On 9th February 2016, Gareth Mills, a retired history teacher and deputy head, told us about the sudden arrival of 2000 GIs, in Pembrokeshire, in October 1943. Initially things were a bit frosty between the soldiers and the locals, as accommodation was limited and food supplies were stretched. Some thought, from the shape of the helmets, that it was the Germans invading. But as time went on, and social contact increased, some lifelong friendships were made. Subsequently there were 36 GI brides from Pembrokeshire.
As a mark of the importance of the mission ahead, General Dwight Eisenhower, came to Pembrokeshire, to address the 110th regiment, at Llanion Barracks on 1st April 1944. Although these troops left Wales 2 weeks later, they were not involved in the first assault across the channel. Their prolonged action took place from November 1944 to January 1945, endeavouring to hold ground in the Huertgen Forest, on the Belgian/German border. Sadly many casualties were suffered, and only about half of the regiment survived the war.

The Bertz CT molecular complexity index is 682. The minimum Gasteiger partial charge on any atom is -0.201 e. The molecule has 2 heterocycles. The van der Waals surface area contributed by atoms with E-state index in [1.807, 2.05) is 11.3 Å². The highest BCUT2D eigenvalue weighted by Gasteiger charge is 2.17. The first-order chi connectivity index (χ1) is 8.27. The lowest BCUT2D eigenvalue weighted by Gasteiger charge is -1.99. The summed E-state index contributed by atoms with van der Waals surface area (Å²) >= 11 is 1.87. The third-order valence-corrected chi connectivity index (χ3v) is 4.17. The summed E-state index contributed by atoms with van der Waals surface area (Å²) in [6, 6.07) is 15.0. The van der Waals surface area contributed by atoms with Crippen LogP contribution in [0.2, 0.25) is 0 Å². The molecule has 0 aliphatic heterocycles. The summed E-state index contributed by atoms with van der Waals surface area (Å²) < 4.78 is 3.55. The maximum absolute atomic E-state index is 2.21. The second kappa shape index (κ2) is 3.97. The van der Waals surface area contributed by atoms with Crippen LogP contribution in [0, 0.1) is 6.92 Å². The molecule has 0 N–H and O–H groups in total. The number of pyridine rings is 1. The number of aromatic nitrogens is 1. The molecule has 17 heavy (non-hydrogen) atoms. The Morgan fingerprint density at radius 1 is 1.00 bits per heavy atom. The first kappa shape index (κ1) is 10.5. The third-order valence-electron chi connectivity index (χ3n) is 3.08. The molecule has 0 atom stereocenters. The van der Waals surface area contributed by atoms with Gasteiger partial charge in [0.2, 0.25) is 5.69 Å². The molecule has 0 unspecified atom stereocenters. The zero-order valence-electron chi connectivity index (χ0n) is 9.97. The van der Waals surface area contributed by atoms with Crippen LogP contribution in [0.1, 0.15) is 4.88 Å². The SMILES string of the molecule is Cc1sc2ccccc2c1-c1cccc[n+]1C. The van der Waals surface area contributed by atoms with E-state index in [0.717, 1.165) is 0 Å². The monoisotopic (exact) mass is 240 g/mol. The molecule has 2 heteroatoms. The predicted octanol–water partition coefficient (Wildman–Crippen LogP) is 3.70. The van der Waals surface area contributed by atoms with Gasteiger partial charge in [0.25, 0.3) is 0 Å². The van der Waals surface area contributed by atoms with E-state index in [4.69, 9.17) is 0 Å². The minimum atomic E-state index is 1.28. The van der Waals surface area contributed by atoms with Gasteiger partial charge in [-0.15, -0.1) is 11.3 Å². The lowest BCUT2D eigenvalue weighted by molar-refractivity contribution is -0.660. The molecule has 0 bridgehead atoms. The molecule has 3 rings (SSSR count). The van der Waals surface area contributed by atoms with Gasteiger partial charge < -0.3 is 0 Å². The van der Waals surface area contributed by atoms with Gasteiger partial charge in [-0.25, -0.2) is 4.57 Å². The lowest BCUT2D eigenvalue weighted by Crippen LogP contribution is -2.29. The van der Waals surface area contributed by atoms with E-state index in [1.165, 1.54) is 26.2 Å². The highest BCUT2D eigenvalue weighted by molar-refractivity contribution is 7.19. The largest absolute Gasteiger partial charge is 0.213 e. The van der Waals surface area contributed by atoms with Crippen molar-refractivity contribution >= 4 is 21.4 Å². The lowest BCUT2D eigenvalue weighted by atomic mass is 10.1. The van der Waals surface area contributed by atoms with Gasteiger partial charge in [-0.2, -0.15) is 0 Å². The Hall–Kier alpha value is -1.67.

The stimulus to researching this phase of local life was that the Sunderland Trust wanted to mark the 70th anniversary of the D-Day landings. As Chairman of the group, Gareth took up the baton and sought stories from local people about the Americans coming here to prepare for that assault. So much information was forthcoming that our speaker wrote a short book, (see photo above) which is still available from the Sunderland Trust.
We were honoured to have with us, at the meeting, a “GI baby”. Gareth’s research has facilitated her being in contact with family members from across the Atlantic.